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Published on December 11, 2018 | Updated on December 11, 2018

Julien Benistant

October 26, 2015



Competitive incentives lead individuals to work harder but they can also sometimes motivate people to exert sabotage or to cheat at the expense of the company or of their colleagues. It remains however unclear how, in this context, social identity affects behavior and efficiency. On the one hand, fraternization among co-workers sharing the same identity and team-spirit can reduce the risk of sabotage but encourage rivalry. On the other hand group identity may reinforce competitiveness and anti-social behavior when individuals are matched with out-groups. It is unclear whether the two effects offset each other or not.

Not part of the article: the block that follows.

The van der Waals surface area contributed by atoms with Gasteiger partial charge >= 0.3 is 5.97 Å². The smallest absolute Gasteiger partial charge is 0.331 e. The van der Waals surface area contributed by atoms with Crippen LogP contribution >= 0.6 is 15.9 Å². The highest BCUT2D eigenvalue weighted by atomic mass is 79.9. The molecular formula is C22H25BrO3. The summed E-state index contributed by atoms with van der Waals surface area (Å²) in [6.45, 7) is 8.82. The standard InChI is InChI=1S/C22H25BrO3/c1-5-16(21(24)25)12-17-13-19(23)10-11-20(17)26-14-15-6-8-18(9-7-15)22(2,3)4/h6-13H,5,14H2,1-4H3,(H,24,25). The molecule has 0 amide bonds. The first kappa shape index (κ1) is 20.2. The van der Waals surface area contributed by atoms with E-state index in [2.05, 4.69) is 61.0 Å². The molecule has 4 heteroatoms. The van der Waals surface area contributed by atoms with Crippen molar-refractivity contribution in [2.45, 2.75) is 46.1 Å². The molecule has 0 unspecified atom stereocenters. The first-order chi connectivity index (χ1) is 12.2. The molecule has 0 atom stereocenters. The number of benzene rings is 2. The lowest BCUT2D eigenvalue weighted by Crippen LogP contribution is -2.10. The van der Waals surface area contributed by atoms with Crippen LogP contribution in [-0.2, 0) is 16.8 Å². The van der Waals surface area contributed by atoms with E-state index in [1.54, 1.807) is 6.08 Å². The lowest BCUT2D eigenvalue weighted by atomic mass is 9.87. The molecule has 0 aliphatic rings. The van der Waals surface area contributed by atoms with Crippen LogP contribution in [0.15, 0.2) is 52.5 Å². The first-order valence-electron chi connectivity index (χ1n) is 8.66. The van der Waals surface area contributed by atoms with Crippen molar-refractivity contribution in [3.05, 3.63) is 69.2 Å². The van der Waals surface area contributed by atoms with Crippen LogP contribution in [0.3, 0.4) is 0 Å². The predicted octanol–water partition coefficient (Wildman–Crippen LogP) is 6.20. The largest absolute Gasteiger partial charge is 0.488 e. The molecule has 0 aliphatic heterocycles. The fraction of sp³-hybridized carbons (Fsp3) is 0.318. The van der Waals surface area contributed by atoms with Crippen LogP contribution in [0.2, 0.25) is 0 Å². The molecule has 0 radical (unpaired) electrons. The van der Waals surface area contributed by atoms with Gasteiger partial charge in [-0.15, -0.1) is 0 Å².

In our recent project we test the effect of social identity on two antisocial behaviors, cheating and sabotage in a 2-player Tullock lottery contest with a real-effort task. We compare two treatments, in which we form or not social identity. In the presence of group identity, we test whether people adjust their sabotage and cheating behavior to the identity of their competitor. Preliminary results suggest that identity does not have on effect on these antisocial behaviors.